"Despite these limitations and concerns, the data
indicate that Rottweilers and pit bull-type dogs
accounted for 67% of human DBRF in the United States
between 1997 and 1998. It is extremely unlikely that
they accounted for anywhere near 60% of dogs in the
United States during that same period and, thus, there
appears to be a breed-specific problem with fatalities."

Yes, there does appear to be a breed specific problem with fatalities and the AVMA and the Austrailian Veterinary sweep this under the rug.

 At the time of the attack the only penalty for Josevski's failure to register and contain his pit bull was a simple fine.  A child is dead and a simple fine was the only justice for the Chol family.   Since this sad and senseless death the laws have changed.  In Australia the owner of a dog that kills a human may now  be sentenced to ten years in prison.  In the case of a severe attack that does not result in death the dog owner may be sentenced to five years in prison.

Prison terms for owners of pit bulls that kill or severely injure humans in the United States are becoming fairly common.  This is not a complete list, just a quick google search.
James Casey Swanson was sentenced to 20 years in prison for the mauling death of his tenant Ronnie Waldo.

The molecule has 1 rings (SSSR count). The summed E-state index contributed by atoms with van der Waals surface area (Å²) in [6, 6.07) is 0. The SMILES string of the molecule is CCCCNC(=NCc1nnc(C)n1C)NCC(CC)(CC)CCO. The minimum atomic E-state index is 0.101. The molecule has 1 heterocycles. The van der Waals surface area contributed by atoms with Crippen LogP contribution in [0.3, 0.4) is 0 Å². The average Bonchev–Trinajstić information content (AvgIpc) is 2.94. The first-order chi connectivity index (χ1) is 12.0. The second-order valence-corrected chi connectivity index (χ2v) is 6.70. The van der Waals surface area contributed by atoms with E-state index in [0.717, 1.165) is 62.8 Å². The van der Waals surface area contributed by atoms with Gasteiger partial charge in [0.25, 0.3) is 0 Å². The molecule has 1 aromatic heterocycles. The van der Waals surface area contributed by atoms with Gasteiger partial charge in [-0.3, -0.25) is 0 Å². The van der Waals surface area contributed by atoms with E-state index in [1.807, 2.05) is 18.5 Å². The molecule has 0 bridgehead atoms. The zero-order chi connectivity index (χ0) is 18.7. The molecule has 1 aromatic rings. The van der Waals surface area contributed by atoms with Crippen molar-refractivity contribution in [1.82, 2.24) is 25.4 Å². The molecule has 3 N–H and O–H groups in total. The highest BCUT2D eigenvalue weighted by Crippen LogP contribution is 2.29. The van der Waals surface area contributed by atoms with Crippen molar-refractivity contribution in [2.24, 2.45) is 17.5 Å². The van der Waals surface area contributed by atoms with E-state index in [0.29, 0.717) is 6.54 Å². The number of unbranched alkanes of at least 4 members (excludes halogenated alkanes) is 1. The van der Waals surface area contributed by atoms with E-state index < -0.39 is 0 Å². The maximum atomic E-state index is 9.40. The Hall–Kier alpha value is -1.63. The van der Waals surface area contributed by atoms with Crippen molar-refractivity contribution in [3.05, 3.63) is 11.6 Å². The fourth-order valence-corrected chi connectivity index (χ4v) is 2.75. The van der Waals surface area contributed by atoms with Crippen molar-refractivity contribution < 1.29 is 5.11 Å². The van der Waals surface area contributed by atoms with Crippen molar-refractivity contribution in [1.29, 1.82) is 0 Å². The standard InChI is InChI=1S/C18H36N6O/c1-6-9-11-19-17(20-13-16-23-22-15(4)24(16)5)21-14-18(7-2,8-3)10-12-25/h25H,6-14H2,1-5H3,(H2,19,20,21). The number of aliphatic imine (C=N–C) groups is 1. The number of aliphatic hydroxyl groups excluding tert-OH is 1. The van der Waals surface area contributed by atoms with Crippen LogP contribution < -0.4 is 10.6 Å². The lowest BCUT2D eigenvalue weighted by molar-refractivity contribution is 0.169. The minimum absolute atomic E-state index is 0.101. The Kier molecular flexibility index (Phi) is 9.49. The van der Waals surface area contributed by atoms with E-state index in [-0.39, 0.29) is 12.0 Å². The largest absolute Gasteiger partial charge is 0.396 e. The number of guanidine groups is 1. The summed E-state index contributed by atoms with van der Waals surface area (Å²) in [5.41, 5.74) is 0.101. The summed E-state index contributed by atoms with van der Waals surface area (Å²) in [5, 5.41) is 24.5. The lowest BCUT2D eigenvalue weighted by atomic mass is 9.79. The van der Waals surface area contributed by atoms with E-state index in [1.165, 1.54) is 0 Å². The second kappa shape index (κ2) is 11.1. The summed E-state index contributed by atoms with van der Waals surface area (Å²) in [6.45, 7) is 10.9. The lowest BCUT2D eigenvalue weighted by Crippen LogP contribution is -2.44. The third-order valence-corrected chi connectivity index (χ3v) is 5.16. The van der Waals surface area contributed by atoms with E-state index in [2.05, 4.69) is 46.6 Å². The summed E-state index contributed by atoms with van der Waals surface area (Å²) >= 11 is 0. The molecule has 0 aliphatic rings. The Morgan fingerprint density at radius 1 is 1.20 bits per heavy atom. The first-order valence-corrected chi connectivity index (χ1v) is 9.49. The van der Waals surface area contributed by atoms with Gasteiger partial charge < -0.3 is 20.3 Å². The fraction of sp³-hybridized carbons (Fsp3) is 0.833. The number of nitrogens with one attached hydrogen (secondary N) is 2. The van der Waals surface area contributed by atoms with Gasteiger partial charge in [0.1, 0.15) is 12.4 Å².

Diane Cockrell was sentenced to 3 1/2 to 15 years for the mauling deaths of Cheryl Harper and James Gierlach.
Derrick Lee was sentenced to 4 years in prison and 2 years of probation for the death of Jimmie Mae McConnell.
Crystal Watson got 7 years in prison for the death of 7 year old Tanner Monk.
Billy Earl Marbury pled guilty to manslaughter in the death of Barbara Pilkington.  He was sentenced to 15 years in prison without parole.
Travis Dean Cunningham got a total of 11 1/2 years in prison for the mauling of Huong Le.
Hume Hamilton was sentenced to 3 years in prison on animal cruelty charges when the fatal mauling of a cat was caught on surveillance video.

I will end this post with the honest thoughts of courageous Australian Veterinarian Dr. Graeme Smith, posted on his website, The Lost Dog's Home. Please keep Ayen Chol in mind when you read Dr. Smith's words.  Rex, a dog with no history of violence killed a child the very first time he escaped from the Josevski home.

Dr Smith argues that avoiding the identification of dogs and their behaviours by their breed means the legislation in place can be such that allows these Pit Bulls “one free bite.” This “one free bite” can have fatal consequences. He says that MP Bill Shorten’s description of Pit Bulls as “sharks on legs” is unfortunately apt in many ways, and he welcomes Mr Shorten’s calls for tougher national standards to police dangerous animals.
“It is very hard to give Pit Bulls the benefit of the doubt,” Dr Smith says.